3. You will also want to check the last 2 frames, to set an upper bound for speed: It is ok for the game to accelerate to compensate for missed frames, but there should be a limit on the maximum rate. If you do not do this, and you have some long frames, then your game will jitter.

 

Regardless of these points, you should separate your logic code from your render code. Your logic should never fall behind as a result of frame drawing speed. If you use a single thread it should look something like this.

while(true){
   bool wasUpdated=false;
   int targetLogicTime=CalculateTimeFromSlidingWindowAsMentionedAbove();
   while(currentTime()>targetLogicTime){
       //calculate logic:
       calculateStuff();//put all your logic code here
       wasUpdated=true;
       UpdateSlidingWindowAsMentionedAbove(currentTime());
       targetLogicTime=CalculateTimeFromSlidingWindowAsMentionedAbove();
   }
   if(wasUpdated){
     drawStuff();//Draw everything here
   }
   sleep(1ms);//give the CPU time to rest to avoid busy waiting.
}

You can get better performance if you do this on two threads, but that's a whole other story.


#1SillyCow

Posted 19 September 2013 - 04:22 PM

limit your speed to a sliding window:

1. Keep a sliding window (queue) of your last 50 frames' times (or any other number)

2. If your current frame is too far ahead of it's time: You want 50 FPS, but a second has not passed since the last 50 frames, then sleep a little bit.

3. You will also want to check the last 2 frames, to set an upper bound for speed: It is ok for the game to accelerate to compensate for missed frames, but there should be a limit on the maximum rate. If you do not do this, and you have some long frames, then your game will jitter.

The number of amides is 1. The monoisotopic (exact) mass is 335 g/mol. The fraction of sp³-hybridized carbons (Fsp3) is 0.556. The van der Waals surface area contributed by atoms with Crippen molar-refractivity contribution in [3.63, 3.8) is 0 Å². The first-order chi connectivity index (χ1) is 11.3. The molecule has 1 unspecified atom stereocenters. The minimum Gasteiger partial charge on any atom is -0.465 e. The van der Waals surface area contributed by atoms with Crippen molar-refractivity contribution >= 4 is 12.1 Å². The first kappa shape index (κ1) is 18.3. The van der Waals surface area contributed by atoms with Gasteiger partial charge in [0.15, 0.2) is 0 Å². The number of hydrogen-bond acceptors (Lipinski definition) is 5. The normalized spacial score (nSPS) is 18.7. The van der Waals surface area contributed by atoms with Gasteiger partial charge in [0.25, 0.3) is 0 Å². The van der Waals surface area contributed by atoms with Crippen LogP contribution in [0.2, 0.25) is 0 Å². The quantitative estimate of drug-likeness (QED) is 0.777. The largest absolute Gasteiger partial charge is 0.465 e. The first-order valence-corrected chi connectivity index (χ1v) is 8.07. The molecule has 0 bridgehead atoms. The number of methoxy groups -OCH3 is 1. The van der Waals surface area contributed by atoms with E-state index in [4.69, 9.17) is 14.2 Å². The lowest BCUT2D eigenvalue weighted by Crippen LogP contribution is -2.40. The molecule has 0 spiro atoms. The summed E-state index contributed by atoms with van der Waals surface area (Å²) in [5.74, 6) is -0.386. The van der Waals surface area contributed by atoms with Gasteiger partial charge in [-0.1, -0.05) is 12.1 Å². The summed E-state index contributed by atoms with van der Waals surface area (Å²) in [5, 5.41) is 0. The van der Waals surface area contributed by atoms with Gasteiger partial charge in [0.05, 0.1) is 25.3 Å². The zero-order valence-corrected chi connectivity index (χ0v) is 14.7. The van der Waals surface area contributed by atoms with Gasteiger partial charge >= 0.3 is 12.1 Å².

Regardless of these points, you should separate your logic code from your render code. Your logic should never fall behind as a result of frame drawing speed. If you use a single thread it should look something like this.

while(true){
   bool update=false;
   int targetLogicTime=CalculateTimeFromSlidingWindowAsMentionedAbove();
   while(currentTime()>targetLogicTime){
       //calculate logic:
       calculateStuff();//put all your logic code here
       update=true;
       UpdateSlidingWindowAsMentionedAbove(currentTime());
       targetLogicTime=CalculateTimeFromSlidingWindowAsMentionedAbove();
   }
   drawStuff();//Draw everything here
   sleep(1ms);//give the CPU time to rest to avoid busy waiting.
}

You can get better performance if you do this on two threads, but that's a whole other story.


PARTNERS